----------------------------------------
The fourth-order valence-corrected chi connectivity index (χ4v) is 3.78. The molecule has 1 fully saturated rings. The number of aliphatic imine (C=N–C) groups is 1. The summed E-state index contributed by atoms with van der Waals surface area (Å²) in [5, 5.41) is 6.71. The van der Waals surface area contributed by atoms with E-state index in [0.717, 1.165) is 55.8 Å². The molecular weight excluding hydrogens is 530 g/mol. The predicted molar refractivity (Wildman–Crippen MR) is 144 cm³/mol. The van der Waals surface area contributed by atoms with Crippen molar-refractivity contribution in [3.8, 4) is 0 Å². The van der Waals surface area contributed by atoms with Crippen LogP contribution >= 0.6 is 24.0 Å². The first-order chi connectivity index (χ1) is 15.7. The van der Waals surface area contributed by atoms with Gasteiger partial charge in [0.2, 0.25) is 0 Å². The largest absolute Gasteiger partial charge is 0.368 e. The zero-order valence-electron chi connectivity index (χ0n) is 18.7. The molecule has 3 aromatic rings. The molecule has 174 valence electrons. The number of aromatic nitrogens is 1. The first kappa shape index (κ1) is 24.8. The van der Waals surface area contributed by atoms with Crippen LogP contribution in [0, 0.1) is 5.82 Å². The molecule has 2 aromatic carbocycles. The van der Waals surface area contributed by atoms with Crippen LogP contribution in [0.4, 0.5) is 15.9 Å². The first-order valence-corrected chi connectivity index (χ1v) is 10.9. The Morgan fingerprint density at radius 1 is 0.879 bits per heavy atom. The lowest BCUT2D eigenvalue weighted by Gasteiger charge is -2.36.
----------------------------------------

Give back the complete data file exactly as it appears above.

The fourth-order valence-corrected chi connectivity index (χ4v) is 3.78. The molecule has 1 fully saturated rings. The number of aliphatic imine (C=N–C) groups is 1. The summed E-state index contributed by atoms with van der Waals surface area (Å²) in [5, 5.41) is 6.71. The van der Waals surface area contributed by atoms with E-state index in [0.717, 1.165) is 55.8 Å². The molecular weight excluding hydrogens is 530 g/mol. The predicted molar refractivity (Wildman–Crippen MR) is 144 cm³/mol. The van der Waals surface area contributed by atoms with Crippen molar-refractivity contribution in [3.8, 4) is 0 Å². The van der Waals surface area contributed by atoms with Crippen LogP contribution >= 0.6 is 24.0 Å². The first-order chi connectivity index (χ1) is 15.7. The van der Waals surface area contributed by atoms with Gasteiger partial charge in [0.2, 0.25) is 0 Å². The largest absolute Gasteiger partial charge is 0.368 e. The zero-order valence-electron chi connectivity index (χ0n) is 18.7. The molecule has 3 aromatic rings. The molecule has 174 valence electrons. The number of aromatic nitrogens is 1. The first kappa shape index (κ1) is 24.8. The van der Waals surface area contributed by atoms with Crippen LogP contribution in [0, 0.1) is 5.82 Å². The molecule has 2 aromatic carbocycles. The van der Waals surface area contributed by atoms with Crippen LogP contribution in [0.4, 0.5) is 15.9 Å². The first-order valence-corrected chi connectivity index (χ1v) is 10.9. The Morgan fingerprint density at radius 1 is 0.879 bits per heavy atom. The lowest BCUT2D eigenvalue weighted by Gasteiger charge is -2.36.